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Queen Of Katwe Review

Queen Of Katwe
Ajay Kumar R /
Can watch again
Good for kids
Good for dates
Wait for OTT
A pawn on the battlefield, bloodied and maimed, witnesses the glory of her kingdom fall; but instead of surrendering, picks up the mantle, struggles her way to the last block and becomes The Queen. And if that also looks every bit as rousing as it sounds, it's the effect of the inspired synergy of Mira Nair, Disney and ESPN. Based on true events and American author Tim Crothers' eponymous novel, Queen Of Katwe is a war story in every sense - and one gloriously translated to screen.

The film chronicles the story of the battles of a 10-year-old girl and resident of Katwe, Phiona Mutesi (Madina Nalwanga). Katwe is a large slum dwelling in Uganda, an African nation, parts of which have only begun recovering from a two and a half decade long civil war. Phiona stays along with her mother Nakku Harriet (Nupita Nyong'o) - a single, fierce and protective mother who has a constant look of torment and worry on her face - and brother Brian (Martin Kabanza), sister Night (Taryn Kyaze) and two other brothers. They live under bone-crushing poverty with barely anything to eat.

Phiona's prodigal talent for chess is recognized at the age of 10 by her coach Robert Katende (David Oyelowo), and she is then on trained by him along with her brother, under the ministry's initiative. Robert wants to rid the slum children of their helplessness through sports, and works on building a team of children, "Pioneers", to represent Katwe in local chess championships. He soon prepares them and ace-player Phiona for a school-level chess tournament in the rich city of Budo, where she proves her worth. Amid Robert's inspiring quotes like "a dog runs for food, but a cat runs for its life", Phiona grows into a fine regional champion.

But not all is fine and dandy. Phiona is still a pre-adolescent girl who lives an impoverished life with a wounded mother, and an erratic and pregnant teenage sister. Phiona even faces her first existential crisis when she is constantly reminded that if she doesn't sell maize to make money, she might get sold into the flesh trade, as a lot of Katwe women are. She even forgets chess for a while and goes back to her normal life. But as things worsen, she has to up her spirits and, in Robert Katende's words, realize that she doesn't deserve a life of poverty just because she was born into it.

Mira Nair and Disney do a great job of bringing out the struggles of the people of a nation struggling in the aftermath of war, without painting the entire nation or continent as a region of strife and deprivation. The movie doesn't shy away from showing you the brutal choices the people (especially women) of Katwe make in such a backdrop, but Nair pours freshness and flavour into a life that is riddled with sufferings. The film excels in drawing constant parallels between the chessboard and Phiona's life. However, the editing (Barry Alexander Brown) could have been done better, as the emoting of some of the child actors feels sloppy.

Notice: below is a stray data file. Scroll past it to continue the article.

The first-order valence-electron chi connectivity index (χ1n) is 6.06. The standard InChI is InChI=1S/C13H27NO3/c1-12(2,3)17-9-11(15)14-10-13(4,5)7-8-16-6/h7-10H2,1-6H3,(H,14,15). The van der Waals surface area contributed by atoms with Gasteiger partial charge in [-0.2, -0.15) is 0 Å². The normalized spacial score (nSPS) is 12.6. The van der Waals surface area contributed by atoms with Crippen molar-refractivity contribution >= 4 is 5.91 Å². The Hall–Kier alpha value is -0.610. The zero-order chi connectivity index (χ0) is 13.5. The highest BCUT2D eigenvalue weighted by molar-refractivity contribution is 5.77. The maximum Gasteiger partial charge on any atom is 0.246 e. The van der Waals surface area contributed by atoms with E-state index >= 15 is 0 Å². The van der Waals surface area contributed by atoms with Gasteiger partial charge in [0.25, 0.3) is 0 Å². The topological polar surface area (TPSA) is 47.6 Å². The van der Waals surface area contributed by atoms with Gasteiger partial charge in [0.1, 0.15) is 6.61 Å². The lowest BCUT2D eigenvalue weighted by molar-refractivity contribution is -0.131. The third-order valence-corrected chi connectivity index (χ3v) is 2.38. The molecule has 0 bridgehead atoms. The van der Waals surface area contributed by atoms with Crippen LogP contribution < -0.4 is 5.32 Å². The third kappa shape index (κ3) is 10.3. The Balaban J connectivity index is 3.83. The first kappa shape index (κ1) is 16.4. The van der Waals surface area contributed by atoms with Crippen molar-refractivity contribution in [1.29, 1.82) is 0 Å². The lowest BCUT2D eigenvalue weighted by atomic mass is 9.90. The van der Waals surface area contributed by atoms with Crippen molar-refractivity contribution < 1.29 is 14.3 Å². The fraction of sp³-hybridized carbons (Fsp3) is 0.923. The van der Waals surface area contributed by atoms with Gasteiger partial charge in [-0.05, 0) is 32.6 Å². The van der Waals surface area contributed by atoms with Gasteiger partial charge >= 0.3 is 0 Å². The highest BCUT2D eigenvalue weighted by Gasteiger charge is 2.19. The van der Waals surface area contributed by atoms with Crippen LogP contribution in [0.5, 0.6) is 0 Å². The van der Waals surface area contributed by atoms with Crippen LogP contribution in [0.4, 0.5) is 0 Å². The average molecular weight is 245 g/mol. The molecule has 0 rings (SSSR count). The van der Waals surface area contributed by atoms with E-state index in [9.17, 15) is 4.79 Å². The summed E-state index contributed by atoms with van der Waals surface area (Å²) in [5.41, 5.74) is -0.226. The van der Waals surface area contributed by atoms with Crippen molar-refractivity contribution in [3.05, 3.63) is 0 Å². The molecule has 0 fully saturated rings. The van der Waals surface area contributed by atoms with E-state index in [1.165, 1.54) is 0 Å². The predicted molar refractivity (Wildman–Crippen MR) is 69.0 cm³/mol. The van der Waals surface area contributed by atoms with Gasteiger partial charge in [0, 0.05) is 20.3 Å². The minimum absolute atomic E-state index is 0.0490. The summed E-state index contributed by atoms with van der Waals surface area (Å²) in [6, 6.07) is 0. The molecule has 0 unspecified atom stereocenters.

William Wheeler (script) renders strong character arcs in Robert, Phiona and Nakku. Robert, a kind and philanthropic man, gives up his desire to get a government job for the sake of the Pioneers. His charisma is only overcome by his generosity. His coaching abilities give you a glimpse of how the likes of Alex Fergusson perhaps think. The way he trains the children makes him an alchemist more than a coach. He not only teaches Phiona how to turn every game into a victory, but also believes in her without making her feel full of herself. Oyelowo's performance is worthy of an Oscar.

Nakku is ravaged both by people and by the problems in her life. She sees in life what a person in a poor, war-torn setting and cash-based society sees - hunger, prostitution, abuse and humiliation - yet overcomes them all for the sake of her children. Such rare resilience can only be the result of such intense suffering. With her brilliant emoting, Oscar-winner Nupita Nyong'o makes Nakku embody all the troubles the people of Katwe face.

But the one who gets the audiences' standing ovation is Madina Nalwanga who plays Phiona. This untrained actress packs a punch with her silent yet powerful, and nervous yet bold portrayal of a poor teenager who braves all odds to master her craft. She slithers her way through the game of kings and queens, winning match after match, falling only to rise again, while struggling to get her life and family together.

Disney Studios has done a brilliant job bringing to life the conditions of a destitute place. And it deserves more applause for not overdoing it and sticking to reality. Queen Of Katwe is an awe-inspiring film of how one can escape poverty, war, hunger, misogyny, crime and worse by having a dream. Checkmates are illusions.
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